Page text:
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View Full Version : Finding a job outside of the USA


JoshH95
12-28-2015, 02:06 PM
Hey everybody, some friends and I are currently flight instructors in the U.S. but we are thinking about going overseas to work for a foreign airline company. Unfortunately we have no idea where to start looking when it comes to which airline we should be looking at and where we should go or even how to contact these airlines to figure out what the requirements are to work for them. Right now we'd like to be in Spain, France, or somewhere in that area. If anyone has advice or suggestions it would be a big help!


Csy Mon
12-28-2015, 04:07 PM
Got the European licenses and the working permits?
That and 2000 hours should land you a job in France or Spain.
(Mastering the local language may also be required, or highly respcommended)

Typhoonpilot
12-29-2015, 12:17 AM
Hey everybody, some friends and I are currently flight instructors in the U.S. but we are thinking about going overseas to work for a foreign airline company. Unfortunately we have no idea where to start looking when it comes to which airline we should be looking at and where we should go or even how to contact these airlines to figure out what the requirements are to work for them. Right now we'd like to be in Spain, France, or somewhere in that area. If anyone has advice or suggestions it would be a big help!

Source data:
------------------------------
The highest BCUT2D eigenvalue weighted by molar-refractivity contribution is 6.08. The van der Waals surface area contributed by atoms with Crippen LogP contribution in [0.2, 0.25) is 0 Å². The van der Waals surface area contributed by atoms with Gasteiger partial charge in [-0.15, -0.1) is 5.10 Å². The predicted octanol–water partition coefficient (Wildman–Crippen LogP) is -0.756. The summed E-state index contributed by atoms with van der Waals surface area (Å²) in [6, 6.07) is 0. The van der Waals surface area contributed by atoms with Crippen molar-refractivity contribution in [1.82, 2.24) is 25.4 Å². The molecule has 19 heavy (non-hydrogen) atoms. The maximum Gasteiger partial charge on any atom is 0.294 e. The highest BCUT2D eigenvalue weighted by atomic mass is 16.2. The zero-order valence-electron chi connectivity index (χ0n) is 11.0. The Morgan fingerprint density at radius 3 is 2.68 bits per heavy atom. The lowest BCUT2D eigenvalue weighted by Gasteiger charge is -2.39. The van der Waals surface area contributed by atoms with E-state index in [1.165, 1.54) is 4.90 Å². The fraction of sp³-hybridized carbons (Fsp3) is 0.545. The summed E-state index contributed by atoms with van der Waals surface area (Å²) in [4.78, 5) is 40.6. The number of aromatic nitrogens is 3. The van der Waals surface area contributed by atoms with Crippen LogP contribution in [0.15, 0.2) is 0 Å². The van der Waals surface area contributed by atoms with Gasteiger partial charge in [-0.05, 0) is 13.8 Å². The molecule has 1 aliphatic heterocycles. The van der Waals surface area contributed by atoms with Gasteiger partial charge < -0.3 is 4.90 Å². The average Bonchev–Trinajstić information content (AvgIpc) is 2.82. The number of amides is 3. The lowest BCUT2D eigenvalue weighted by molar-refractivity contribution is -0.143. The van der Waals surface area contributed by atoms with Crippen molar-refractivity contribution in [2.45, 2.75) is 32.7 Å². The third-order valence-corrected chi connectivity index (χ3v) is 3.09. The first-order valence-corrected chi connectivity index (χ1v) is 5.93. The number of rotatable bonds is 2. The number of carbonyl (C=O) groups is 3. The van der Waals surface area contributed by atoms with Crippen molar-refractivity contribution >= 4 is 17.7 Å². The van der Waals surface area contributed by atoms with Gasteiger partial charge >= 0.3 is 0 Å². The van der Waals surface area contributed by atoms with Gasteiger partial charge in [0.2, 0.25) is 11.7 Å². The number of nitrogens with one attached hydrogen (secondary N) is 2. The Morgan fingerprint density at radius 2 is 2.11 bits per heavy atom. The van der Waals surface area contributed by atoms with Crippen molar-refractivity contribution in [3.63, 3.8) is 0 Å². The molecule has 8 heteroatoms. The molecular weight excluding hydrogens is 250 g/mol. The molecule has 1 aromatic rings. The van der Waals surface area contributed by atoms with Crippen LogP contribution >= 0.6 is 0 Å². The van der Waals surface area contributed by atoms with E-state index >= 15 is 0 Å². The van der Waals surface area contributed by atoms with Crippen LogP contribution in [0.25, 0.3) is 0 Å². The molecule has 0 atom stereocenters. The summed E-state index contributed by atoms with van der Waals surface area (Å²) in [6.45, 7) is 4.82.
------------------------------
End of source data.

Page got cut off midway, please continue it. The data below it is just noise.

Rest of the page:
You are a new member so perhaps a little guidance is in order.

As stated in the first response, to work in Europe you would need to have an EASA license and the right to work in the EU. The first one is a little difficult in itself because you would have to take the 14 written exams for the EASA license, which takes quite a bit of study. Assuming your desire is strong enough to make it past that hurdle, the second hurdle of right to work is even more difficult. Best bet would be to marry a European woman, or hope that you have a parent that is from Europe and you can get citizenship.